The Atlas and CMS teams presented their data separately in Melbourne on Wednesday, but both concluded they've discovered a new particle consistent with what they think to be a Higgs boson at a sensitivity level of sigma 5, the "gold standard" for discoveries.
"The new particle found at CERN is in the mass range of 125-126 GeV, or gigaelectronvolts, which means its mass is 125-126 times greater than the mass of a proton," explains the Wall Street Journal's Gautim Naik. Today's information is largely consistent with what CERN announced in December when they said they first glimpsed a Higgs boson.
The two team's presentations announced very similar results that are consistent with initial expectations of what a Higgs boson would look like. Just like in Tuesday's leaked video, CERN scientists seemed hesitant to call it an outright discovery on stage just yet. "We observe in our data clear signs of a new particle, at the level of 5 sigma, in the mass region around 126 GeV," said ATLAS experiment spokesperson Fabiola Gianotti, but he cautioned that more time was needed to prepare the official results. The evidence presented was enough for prominent physics bloggers Thommaso Dorigo and Matt Strassler to say it's a discovery. So, too, did Rolf Heuer, CERN's general director. He only decided to call it a discovery on Tuesday, but he was still confident in his team's findings. "I know the science, and as director general I can stick out my neck," he said according to the New York Times.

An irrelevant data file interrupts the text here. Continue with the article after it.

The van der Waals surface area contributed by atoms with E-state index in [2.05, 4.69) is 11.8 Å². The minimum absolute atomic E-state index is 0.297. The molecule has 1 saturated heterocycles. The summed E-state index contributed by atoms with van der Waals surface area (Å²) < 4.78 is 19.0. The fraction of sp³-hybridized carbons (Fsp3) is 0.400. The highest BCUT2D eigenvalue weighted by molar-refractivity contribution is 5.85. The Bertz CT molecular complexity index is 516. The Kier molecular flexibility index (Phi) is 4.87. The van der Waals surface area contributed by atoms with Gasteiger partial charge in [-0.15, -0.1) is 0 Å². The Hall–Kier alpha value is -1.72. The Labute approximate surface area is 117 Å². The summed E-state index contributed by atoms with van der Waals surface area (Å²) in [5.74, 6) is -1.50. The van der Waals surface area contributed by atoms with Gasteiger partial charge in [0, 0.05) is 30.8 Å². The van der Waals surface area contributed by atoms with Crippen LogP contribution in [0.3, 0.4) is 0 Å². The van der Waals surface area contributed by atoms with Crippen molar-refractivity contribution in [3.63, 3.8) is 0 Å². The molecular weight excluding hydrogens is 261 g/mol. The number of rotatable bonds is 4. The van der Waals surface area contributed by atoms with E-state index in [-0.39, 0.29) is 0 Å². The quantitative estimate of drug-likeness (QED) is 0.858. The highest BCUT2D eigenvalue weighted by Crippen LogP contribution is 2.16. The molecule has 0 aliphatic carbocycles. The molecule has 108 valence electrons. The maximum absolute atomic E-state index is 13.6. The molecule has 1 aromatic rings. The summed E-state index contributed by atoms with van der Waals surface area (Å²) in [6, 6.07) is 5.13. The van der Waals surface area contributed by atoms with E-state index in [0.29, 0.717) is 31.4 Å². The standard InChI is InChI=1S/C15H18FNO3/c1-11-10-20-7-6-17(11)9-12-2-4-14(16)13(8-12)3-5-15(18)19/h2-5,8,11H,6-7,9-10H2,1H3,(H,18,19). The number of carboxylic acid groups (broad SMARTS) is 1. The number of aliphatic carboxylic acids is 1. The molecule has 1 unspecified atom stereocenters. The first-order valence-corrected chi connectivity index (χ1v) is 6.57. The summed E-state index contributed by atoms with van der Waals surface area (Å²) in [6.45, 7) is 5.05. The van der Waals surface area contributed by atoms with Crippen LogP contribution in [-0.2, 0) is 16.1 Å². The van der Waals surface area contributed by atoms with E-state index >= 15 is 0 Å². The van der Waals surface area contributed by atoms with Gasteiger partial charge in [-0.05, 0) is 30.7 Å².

"I think we have it. Do you agree?" Heuer asked the crowd at the end of the presentation. CERN scientist Thommaso Dorigo has live blogs of the Atlas presentation and the CMS presentation that are both thorough looks at the data presented, if a little heavy on science language. Strassler's summery has a list of questions about the boson and the corresponding answers from both presentations that works as a nice side by side comparison of the two.
Reuters has a good plain language explainer of the Higgs Boson that includes a George Clooney metaphor, in case you need to be caught up. So where do we go from here? CERN is expected to publish their results by the end of the month, and they'll continue running experiments relating to the Higgs with the Large Hadron Collider until the end of the year before shutting it down until 2014 for repairs. There are still plenty of questions left unanswered, like explaining the existence of dark matter, or if there are more than one Higgs bosons. "The whole world thinks there is one Higgs, but there could be many of them," said Joe Incandela, the spokesman for the CMS team.
This article is from the archive of our partner The Wire.